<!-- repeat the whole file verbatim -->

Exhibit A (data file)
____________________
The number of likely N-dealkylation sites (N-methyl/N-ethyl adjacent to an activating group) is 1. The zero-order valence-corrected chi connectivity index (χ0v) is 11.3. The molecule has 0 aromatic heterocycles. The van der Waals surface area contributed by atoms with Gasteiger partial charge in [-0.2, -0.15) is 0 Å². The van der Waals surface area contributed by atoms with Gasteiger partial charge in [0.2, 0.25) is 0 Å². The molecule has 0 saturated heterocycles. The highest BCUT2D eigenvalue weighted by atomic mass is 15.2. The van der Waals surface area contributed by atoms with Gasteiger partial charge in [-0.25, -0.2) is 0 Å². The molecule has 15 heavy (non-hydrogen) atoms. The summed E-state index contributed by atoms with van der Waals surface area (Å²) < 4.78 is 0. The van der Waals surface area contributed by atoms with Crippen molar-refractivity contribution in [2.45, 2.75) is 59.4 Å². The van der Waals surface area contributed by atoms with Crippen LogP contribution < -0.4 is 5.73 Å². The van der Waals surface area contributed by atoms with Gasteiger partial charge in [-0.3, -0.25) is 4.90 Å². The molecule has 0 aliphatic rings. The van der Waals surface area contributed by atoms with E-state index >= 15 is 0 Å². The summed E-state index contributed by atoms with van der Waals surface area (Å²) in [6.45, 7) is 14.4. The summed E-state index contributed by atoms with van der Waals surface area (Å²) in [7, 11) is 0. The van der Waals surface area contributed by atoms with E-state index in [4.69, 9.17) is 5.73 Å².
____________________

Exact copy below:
The number of likely N-dealkylation sites (N-methyl/N-ethyl adjacent to an activating group) is 1. The zero-order valence-corrected chi connectivity index (χ0v) is 11.3. The molecule has 0 aromatic heterocycles. The van der Waals surface area contributed by atoms with Gasteiger partial charge in [-0.2, -0.15) is 0 Å². The van der Waals surface area contributed by atoms with Gasteiger partial charge in [0.2, 0.25) is 0 Å². The molecule has 0 saturated heterocycles. The highest BCUT2D eigenvalue weighted by atomic mass is 15.2. The van der Waals surface area contributed by atoms with Gasteiger partial charge in [-0.25, -0.2) is 0 Å². The molecule has 15 heavy (non-hydrogen) atoms. The summed E-state index contributed by atoms with van der Waals surface area (Å²) < 4.78 is 0. The van der Waals surface area contributed by atoms with Crippen molar-refractivity contribution in [2.45, 2.75) is 59.4 Å². The van der Waals surface area contributed by atoms with Crippen LogP contribution < -0.4 is 5.73 Å². The van der Waals surface area contributed by atoms with Gasteiger partial charge in [-0.3, -0.25) is 4.90 Å². The molecule has 0 aliphatic rings. The van der Waals surface area contributed by atoms with E-state index >= 15 is 0 Å². The summed E-state index contributed by atoms with van der Waals surface area (Å²) in [6.45, 7) is 14.4. The summed E-state index contributed by atoms with van der Waals surface area (Å²) in [7, 11) is 0. The van der Waals surface area contributed by atoms with E-state index in [4.69, 9.17) is 5.73 Å².